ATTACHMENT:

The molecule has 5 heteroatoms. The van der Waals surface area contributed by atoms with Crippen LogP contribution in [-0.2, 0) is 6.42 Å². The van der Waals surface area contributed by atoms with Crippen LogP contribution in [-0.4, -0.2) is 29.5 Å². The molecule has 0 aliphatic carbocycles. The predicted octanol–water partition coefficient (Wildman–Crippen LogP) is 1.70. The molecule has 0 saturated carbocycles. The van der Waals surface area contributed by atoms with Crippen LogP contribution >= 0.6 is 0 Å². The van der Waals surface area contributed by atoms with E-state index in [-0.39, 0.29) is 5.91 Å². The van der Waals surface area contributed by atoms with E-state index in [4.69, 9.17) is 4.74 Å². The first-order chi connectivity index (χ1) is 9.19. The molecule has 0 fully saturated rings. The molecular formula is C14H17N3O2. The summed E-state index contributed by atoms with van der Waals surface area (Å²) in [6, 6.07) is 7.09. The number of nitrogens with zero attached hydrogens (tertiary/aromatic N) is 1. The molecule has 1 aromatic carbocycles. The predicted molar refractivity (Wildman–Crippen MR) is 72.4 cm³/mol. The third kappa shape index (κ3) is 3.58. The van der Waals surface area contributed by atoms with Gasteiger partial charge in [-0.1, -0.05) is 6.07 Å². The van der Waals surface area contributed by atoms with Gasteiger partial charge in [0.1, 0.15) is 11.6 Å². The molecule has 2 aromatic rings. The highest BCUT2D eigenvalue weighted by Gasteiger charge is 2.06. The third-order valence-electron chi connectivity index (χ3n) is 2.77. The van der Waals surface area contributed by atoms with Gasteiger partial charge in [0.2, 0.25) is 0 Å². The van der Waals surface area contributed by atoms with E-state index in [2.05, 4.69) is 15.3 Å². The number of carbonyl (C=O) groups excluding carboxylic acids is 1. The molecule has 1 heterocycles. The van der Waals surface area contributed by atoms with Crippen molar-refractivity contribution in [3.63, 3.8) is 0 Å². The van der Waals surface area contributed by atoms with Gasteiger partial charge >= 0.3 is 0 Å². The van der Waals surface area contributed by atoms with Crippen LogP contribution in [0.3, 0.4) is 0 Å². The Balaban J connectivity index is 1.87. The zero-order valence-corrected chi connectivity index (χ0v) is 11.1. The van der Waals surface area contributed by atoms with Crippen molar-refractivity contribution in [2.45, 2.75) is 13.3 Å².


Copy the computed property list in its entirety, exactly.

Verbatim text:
The molecule has 5 heteroatoms. The van der Waals surface area contributed by atoms with Crippen LogP contribution in [-0.2, 0) is 6.42 Å². The van der Waals surface area contributed by atoms with Crippen LogP contribution in [-0.4, -0.2) is 29.5 Å². The molecule has 0 aliphatic carbocycles. The predicted octanol–water partition coefficient (Wildman–Crippen LogP) is 1.70. The molecule has 0 saturated carbocycles. The van der Waals surface area contributed by atoms with Crippen LogP contribution >= 0.6 is 0 Å². The van der Waals surface area contributed by atoms with E-state index in [-0.39, 0.29) is 5.91 Å². The van der Waals surface area contributed by atoms with E-state index in [4.69, 9.17) is 4.74 Å². The first-order chi connectivity index (χ1) is 9.19. The molecule has 0 fully saturated rings. The molecular formula is C14H17N3O2. The summed E-state index contributed by atoms with van der Waals surface area (Å²) in [6, 6.07) is 7.09. The number of nitrogens with zero attached hydrogens (tertiary/aromatic N) is 1. The molecule has 1 aromatic carbocycles. The predicted molar refractivity (Wildman–Crippen MR) is 72.4 cm³/mol. The third kappa shape index (κ3) is 3.58. The van der Waals surface area contributed by atoms with Gasteiger partial charge in [-0.1, -0.05) is 6.07 Å². The van der Waals surface area contributed by atoms with Gasteiger partial charge in [0.1, 0.15) is 11.6 Å². The molecule has 2 aromatic rings. The highest BCUT2D eigenvalue weighted by Gasteiger charge is 2.06. The third-order valence-electron chi connectivity index (χ3n) is 2.77. The van der Waals surface area contributed by atoms with Gasteiger partial charge in [0.2, 0.25) is 0 Å². The van der Waals surface area contributed by atoms with E-state index in [2.05, 4.69) is 15.3 Å². The number of carbonyl (C=O) groups excluding carboxylic acids is 1. The molecule has 1 heterocycles. The van der Waals surface area contributed by atoms with Crippen molar-refractivity contribution in [3.63, 3.8) is 0 Å². The van der Waals surface area contributed by atoms with Gasteiger partial charge >= 0.3 is 0 Å². The van der Waals surface area contributed by atoms with Crippen LogP contribution in [0.3, 0.4) is 0 Å². The Balaban J connectivity index is 1.87. The zero-order valence-corrected chi connectivity index (χ0v) is 11.1. The van der Waals surface area contributed by atoms with Crippen molar-refractivity contribution in [2.45, 2.75) is 13.3 Å².